* IBM climbs on buyback, dividend announcement
* Retail sales dip in Sept, shutdown weighs on confidence
* Apple down a day after reporting results; JPMorgan shares slip
* Indexes: Dow up 0.7 pct, S&P up 0.5 pct, Nasdaq up 0.3 pct
NEW YORK, Oct 29 (Reuters) - U.S. stocks rose on Monday, extending the S&P 500's string of record highs, as economic data supported views the Federal Reserve will keep its stimulus intact for several months and IBM gained after it announced a buyback.
Economic data showed consumer spending rose in September, but auto sales fell, indicating sluggish economic growth in the third quarter.
Other data showed consumer confidence fell sharply in October as a result of the partial government shutdown while producer prices unexpectedly fell in September, pointing to muted inflation.
It added to evidence of sluggish economic growth just as the Fed begins a two-day policy meeting. Expectations are high that officials are unlikely to shift monetary policy this week as they wait for more evidence of how badly Washington's budget battle has hurt the U.S. economy.
"The ghosts of tapering are not coming this Halloween," said Omar Aguilar, chief investment officer for equities at Charles Schwab Corp. "The government shutdown pushed the tapering discussion further out."
That's likely to keep a floor under stock for the near term at least, though longer term earnings and, in particular, lackluster revenue growth may be a concern, he said.
IBM Corp was the top boost to both the Dow and the S&P 500, hitting a session high of $181.99 after the company authorized a $15 billion stock buyback. Shares were last up 2.3 percent at $181.39.
The Dow Jones industrial average was up 102.10 points, or 0.66 percent, at 15,671.03. The Standard & Poor's 500 Index was up 8.35 points, or 0.47 percent, at 1,770.46. The Nasdaq Composite Index was up 9.75 points, or 0.25 percent, at 3,949.88.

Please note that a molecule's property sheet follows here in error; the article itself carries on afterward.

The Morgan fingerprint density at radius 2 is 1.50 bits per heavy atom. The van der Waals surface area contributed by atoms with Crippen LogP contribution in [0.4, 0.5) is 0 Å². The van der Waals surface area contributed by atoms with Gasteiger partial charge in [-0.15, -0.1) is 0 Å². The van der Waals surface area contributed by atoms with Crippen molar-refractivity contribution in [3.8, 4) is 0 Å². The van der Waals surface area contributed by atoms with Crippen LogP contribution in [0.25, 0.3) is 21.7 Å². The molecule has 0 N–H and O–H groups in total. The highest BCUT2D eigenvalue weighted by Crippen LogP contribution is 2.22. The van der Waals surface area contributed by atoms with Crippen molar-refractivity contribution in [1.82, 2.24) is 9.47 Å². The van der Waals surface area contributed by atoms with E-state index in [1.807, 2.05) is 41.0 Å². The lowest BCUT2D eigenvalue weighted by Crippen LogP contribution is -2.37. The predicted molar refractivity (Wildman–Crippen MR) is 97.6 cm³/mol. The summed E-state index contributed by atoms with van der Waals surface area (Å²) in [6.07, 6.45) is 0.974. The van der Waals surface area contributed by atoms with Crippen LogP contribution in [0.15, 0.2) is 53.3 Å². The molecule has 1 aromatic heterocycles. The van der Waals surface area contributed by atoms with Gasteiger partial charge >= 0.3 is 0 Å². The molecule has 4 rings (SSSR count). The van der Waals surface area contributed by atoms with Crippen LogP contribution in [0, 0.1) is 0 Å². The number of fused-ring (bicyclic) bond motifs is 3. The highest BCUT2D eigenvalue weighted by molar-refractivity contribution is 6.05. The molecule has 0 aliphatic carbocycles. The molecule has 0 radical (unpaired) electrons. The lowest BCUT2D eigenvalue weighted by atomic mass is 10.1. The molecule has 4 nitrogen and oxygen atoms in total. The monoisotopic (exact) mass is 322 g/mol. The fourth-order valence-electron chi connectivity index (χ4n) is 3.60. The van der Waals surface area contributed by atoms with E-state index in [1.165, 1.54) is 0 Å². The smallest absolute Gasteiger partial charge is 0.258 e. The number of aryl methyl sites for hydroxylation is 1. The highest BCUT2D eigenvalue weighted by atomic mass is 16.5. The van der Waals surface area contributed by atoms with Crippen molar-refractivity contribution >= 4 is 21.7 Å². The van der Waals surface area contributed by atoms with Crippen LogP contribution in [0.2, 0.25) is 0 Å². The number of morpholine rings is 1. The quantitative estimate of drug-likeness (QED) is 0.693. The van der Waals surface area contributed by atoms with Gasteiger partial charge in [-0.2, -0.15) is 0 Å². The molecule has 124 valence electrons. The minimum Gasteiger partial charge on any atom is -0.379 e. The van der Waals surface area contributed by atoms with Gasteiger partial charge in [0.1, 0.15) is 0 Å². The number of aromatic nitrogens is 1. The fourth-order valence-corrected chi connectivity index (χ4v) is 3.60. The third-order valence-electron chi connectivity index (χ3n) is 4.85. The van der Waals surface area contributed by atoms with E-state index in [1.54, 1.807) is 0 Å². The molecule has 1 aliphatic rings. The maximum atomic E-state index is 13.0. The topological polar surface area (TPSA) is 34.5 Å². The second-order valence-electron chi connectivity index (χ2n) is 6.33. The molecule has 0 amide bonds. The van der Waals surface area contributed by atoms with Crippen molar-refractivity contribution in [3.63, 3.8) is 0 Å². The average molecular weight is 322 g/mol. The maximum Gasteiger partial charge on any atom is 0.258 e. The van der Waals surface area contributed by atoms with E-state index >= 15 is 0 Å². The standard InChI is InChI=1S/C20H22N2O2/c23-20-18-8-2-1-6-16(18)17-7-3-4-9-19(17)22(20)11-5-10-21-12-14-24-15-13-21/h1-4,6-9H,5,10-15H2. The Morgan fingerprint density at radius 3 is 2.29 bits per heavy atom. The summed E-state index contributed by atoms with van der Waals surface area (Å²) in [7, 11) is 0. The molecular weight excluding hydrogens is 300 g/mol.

The S&P hit an intraday record of 1,770.88.
Limiting some of the day's gains, Apple shares were down 1.3 percent at $522.78, a day after the iPad maker's results disappointed.
Another decliner was JPMorgan Chase, down 0.4 percent at $52.49 after a person familiar with the situation said the preliminary $13 billion deal set by the bank's CEO and the U.S. attorney general has hit a stumbling block.
According to Thomson Reuters data through Tuesday morning, of the 281 companies in the S&P 500 companies that have posted earnings, 68.7 percent have topped profit expectations, above both the long-term average of 63 percent and the 66 percent beat rate over the past four quarters.
However, only 52.5 percent have beaten revenue estimates, below the 61 percent rate since 2002 and slightly above the 49 percent rate over the past four quarters.
Pfizer Inc rose 1.7 percent to $31.26 to help lift the Dow and S&P after the drug company better-than-expected third-quarter earnings.
Cummins Inc slumped 6 percent to $126.80 as the worst performer on the S&P 500 after the maker of engines and other vehicle components, reported lower-than-expected quarterly profit on Tuesday and cut its full-year outlook.
The housing market was a bright spot, as home prices rose 0.9 percent in August, more than had been expected, according to the S&P/Case Shiller index. Among homebuilders, Lennar was up 1 percent at $37.18.